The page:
CHICAGO (WLS) -- Federal authorities have launched a criminal investigation into how Loretto Hospital administered COVID vaccines.
The investigation follows admissions by the hospital that it provided shots earlier this year to people who were ineligible for them at the time.
READ MORE: Loretto Hospital apologizes for vaccinating judges, spouses out of turn
Documents obtained from the Illinois Department of Public Health show federal investigators first issued one subpoena for records about Loretto back in the spring. That investigation prompted a second subpoena for even more records.
The first subpoena was issued May 27 to IDPH indicating there was an "official criminal investigation" into people vaccinated at Loretto. The feds sought information on 107 people, whose names were all redacted, who got shots at the hospital on March 10 and 11, 2021.
"There usually needs to be a basis of belief that there is something relevant, so prosecutors just don't wake up one day and start rattling off grand jury subpoenas because they're curious about this or that, there's something there," said Jeff Cramer, former federal prosecutor. "Call it smoke; if there's fire, we don't know."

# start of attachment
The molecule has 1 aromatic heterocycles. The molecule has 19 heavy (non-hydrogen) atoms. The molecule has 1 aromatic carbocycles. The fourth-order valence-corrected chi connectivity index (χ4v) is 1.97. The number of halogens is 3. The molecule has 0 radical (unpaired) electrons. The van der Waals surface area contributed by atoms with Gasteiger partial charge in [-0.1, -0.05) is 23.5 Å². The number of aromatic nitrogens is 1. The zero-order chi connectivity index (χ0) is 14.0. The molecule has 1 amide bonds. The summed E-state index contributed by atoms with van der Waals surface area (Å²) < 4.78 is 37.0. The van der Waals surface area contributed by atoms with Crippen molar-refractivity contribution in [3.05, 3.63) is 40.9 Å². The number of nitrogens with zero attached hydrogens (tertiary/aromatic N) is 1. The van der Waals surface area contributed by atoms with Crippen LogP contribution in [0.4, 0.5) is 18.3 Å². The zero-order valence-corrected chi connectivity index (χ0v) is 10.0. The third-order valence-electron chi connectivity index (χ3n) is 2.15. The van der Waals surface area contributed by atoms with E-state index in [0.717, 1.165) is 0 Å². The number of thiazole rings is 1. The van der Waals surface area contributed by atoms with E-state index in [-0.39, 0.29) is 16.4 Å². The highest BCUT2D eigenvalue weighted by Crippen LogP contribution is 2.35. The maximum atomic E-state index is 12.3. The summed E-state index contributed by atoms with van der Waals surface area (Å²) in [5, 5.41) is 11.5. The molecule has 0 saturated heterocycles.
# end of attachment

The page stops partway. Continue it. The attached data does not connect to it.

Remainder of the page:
Loretto CEO George Miller admitted in March that he authorized 72 people to be vaccinated at Trump Tower on March 10 and 11, 2021, mostly West Side residents who work there.
RELATED: 72 Trump Tower employees mistakenly vaccinated by Loretto Hospital
In mid-September, federal investigators apparently interested in those vaccinations issued a second grand jury subpoena seeking records of any vaccinations administered by Loretto at any location on those dates in March.
"As far as I'm concerned, that should be a very thorough investigation, and if there is wrongdoing we need to, you know, find those people out and they need to be held accountable," said Illinois Gov. JB Pritzker.
Loretto Hospital has declined to comment.
The documents requested by the grand jury were to be turned over to the FBI, which also declined to comment on the investigation.
State Rep. La Shawn Ford, a former Loretto board member who resigned after the scandal came to light in the spring, said leadership should be concerned.
"It's unfortunate that during the pandemic, that this problem has occurred and it has a shadow of a safety net hospital in the Austin community," he said.
But Ford said he does not believe there was any criminal intent on the part of the hospital in who was vaccinated. He characterized what happened as a lapse of judgement.
The Better Government Association is also digging in to the investigation.
David Kidwell with the BGA highlighted the fact that the vaccines designated to the Austin hospital were meant to go to neighborhood residents.